Pre-show warm-up: My pre-show warm-ups include stretching, vocal warm-ups, deep breathing, and going over my lines a thousand times so I don’t have a panic attack.
Favorite part about your current role: The best part about playing Azul is that he is such a challenge. The idea of finding something redeeming or even just human in a character that is so flawed has been such an edifying experience.
Most challenging part about your current project: The most challenging part is that it is a world premiere. I have so much respect for Matthew Paul Olmos and want to make him and Azul proud.
There is some pressure because this is the first time giving these characters life in a fully realized production; I want this experience to be memorable and to speak to the audience so they can fully understand how necessary and timely this narrative is.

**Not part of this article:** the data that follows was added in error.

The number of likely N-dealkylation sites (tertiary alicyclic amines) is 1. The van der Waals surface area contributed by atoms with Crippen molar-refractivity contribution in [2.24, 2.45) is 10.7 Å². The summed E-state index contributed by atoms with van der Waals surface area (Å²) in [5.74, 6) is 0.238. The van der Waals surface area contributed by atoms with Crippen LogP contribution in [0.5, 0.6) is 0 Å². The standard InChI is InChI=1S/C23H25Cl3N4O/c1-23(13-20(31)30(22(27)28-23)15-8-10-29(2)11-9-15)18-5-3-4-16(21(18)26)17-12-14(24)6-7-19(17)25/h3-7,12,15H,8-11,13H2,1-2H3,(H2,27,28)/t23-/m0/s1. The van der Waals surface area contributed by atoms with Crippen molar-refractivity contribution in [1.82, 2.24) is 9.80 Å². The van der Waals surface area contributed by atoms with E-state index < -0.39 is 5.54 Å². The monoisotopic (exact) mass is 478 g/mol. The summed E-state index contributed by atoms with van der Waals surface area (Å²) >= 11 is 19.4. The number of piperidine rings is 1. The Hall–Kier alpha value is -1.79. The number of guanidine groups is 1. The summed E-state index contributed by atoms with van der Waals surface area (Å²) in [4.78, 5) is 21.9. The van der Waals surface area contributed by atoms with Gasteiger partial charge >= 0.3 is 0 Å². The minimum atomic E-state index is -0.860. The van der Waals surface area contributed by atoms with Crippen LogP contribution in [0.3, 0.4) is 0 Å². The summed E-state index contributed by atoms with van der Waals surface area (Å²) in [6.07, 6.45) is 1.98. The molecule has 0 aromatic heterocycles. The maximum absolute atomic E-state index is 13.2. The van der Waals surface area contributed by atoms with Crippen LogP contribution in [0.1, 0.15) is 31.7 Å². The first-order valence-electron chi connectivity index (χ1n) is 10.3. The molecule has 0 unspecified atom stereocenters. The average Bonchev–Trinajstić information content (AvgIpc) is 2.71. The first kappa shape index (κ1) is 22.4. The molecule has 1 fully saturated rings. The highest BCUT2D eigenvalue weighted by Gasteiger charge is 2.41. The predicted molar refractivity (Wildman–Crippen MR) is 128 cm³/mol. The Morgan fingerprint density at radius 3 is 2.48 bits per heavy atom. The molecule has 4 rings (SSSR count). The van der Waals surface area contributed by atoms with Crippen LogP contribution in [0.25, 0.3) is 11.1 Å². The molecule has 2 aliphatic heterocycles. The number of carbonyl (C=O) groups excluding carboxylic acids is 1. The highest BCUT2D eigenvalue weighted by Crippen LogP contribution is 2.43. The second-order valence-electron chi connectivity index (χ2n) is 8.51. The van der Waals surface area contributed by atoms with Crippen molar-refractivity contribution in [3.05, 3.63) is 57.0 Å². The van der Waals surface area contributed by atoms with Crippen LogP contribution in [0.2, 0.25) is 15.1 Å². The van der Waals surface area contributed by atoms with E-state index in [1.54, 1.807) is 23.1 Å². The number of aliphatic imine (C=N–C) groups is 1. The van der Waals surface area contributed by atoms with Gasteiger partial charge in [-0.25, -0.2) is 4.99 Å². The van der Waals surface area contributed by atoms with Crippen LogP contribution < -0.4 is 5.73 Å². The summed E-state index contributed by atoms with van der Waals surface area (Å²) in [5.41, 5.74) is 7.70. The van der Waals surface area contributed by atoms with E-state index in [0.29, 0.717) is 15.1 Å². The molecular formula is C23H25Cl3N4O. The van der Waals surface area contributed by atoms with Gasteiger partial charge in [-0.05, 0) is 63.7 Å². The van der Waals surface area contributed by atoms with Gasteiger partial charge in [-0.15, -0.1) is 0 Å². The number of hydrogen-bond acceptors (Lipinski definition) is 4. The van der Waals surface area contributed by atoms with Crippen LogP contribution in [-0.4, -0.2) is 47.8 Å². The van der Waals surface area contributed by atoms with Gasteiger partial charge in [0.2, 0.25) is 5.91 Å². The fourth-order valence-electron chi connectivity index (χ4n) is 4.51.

Most embarrassing onstage mishap: I have bared my boobs onstage, had all sorts of sex scenes, and have attempted to dance/sing onstage, so most of my career I deal with embarrassing moments.
Career you’d have if you weren’t in theater: If I wasn’t acting anymore then I would want to teach full-time or be a stay-at-home mom, in like 10 years when I am mature enough to have a child.
Favorite post-show spot: My favorite post-show spot is my couch eating junk food and watching TV.
Favorite thing about Dallas-Fort Worth: I love DFW so much because of the people. When I go see shows I am still starstruck, because I believe some of the finest actors are among us and some of the greatest humans ever.
Most memorable theater moment: I cry a lot when I’m in shows, see shows, think about shows, because I am so overwhelmed by how remarkably special it is.
Recently, as another actress was working on a song in rehearsal, I was moved to tears because — again — I cry happy tears about everything theater, but also because in that simple moment I felt such a great comfort that what we do is so effing precious and that I am beyond blessed to live magic every day.